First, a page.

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February 20, 2014, 03:47:04 PM
O dread and silent Mount! I gaz'd upon thee,
Till thou, still present to the bodily sense,
Did'st vanish from my thought: entranc'd in prayer
I worshipped the Invisible alone.

From the Hymn Before Sunrise
By S. T. Coleridge

Re: Sense
February 20, 2014, 04:18:17 PM
Did the mountain vanish into invisibility?
Does one see oneself without a mirror?
Becoming the mountain, does one cease to see it?
Is this the meaning of the verse?

Re: Sense
February 20, 2014, 04:30:04 PM
Sometime in dreams, I can be both at the third person and the first. So I can see myself (my body)  from an external pint of view and have a connection to the body at the same time. So if we become someone or something, we can still see it.

The thing is: is the dream real? What's the nature of the dream?

Re: Sense
February 20, 2014, 04:37:14 PM
Some refer to what you describe as astral-projection, others as soul-travel.
I view it as abstraction. Which is not to demean the experience.
But as you ask: WTF is it?

I am at my very-most-contended-est when I have no view and no sense - at all - of my physical form.
It was far beyond pleasant, becoming a mountain!

Re: Sense
February 20, 2014, 04:57:24 PM
I don't think myself it was soul travel. It was more like in a videogame when we can change the perspective of the playing character. Zoom in, zoom out.

Maybe the dreams are just simulations to practice what can be done in real life.

I think I'm to attached right now to be able to have no view and no sense of my physical form. It must be great though to have that feeling

Re: Sense
February 20, 2014, 05:01:30 PM
That, I imagine, is what I was getting at, without realizing it.
Attachment to the body, as being who one is, runs deep.
Even when the authentic 'you' tries to fly free, the body wants to tag along.
Difficult to send it home to wait for your return.
Good dog. Stay!

Re: Sense
February 20, 2014, 06:06:54 PM
Good questions!

I often wonder, if the world of forms as experienced through the senses is transient (an idea extending across various teachings), why do I still find so much enjoyment in it? To behold nature, I donít cease to be myself but am content nonetheless. Immersed in the awe of sensory perception.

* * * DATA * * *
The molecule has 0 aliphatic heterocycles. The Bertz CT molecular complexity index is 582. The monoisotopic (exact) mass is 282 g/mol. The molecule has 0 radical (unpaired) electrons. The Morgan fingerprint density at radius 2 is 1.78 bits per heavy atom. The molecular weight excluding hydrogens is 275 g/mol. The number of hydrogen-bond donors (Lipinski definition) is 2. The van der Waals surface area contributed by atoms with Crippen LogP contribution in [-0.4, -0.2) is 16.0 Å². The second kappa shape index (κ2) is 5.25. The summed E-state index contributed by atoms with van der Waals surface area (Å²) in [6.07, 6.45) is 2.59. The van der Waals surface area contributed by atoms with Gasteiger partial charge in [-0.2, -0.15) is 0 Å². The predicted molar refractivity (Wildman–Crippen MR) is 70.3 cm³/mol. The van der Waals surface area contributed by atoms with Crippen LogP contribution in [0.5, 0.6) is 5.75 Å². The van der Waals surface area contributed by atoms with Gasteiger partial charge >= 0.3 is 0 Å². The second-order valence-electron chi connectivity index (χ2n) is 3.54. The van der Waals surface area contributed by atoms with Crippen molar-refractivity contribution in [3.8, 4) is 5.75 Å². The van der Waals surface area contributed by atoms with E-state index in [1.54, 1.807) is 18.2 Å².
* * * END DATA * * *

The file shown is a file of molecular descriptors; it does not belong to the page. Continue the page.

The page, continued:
Could it be the self naturally finds where it belongs, independent from ego?

But if this is the case, why are deep (seemingly spiritual) connections and material attachment so inseparably at odds?

Also, lost_wanderer, you might find something interesting in this article on dream states.

Re: Sense
February 20, 2014, 06:16:26 PM
Senses exist for a reason. And like muscles, they improve in tone from frequent use.
Like muscles, there is nothing wrong with having them, unless one becomes obsessed with regarding them to the exclusion of all else.
This is why hallucinogens can make or break those who use them.
So many go for the visuals, man.
And judge their experience only by that.

Re: Sense
February 22, 2014, 03:06:40 AM
This is true. But a lot of people also go for the full-scale ego-death thing, seemingly without realizing they could find peace within themselves without the ego part attached to it. Maybe I'm wrong. But there's something altogether enrapturing about the texture of plants, the songs of the birds, the smell of the season, that mountain framed perfectly within the mind's eye.

I often watch my cats and think they seem to appreciate all of this, infinitely and without noticing. While due to evolution through the inflexibility of concepts and thoughts, not-noticing becomes the default state for most humans. It's a shame though as I've found there to be nothing more invigorating of life than this simple (cat-like) appreciation of nature on more than one occasion.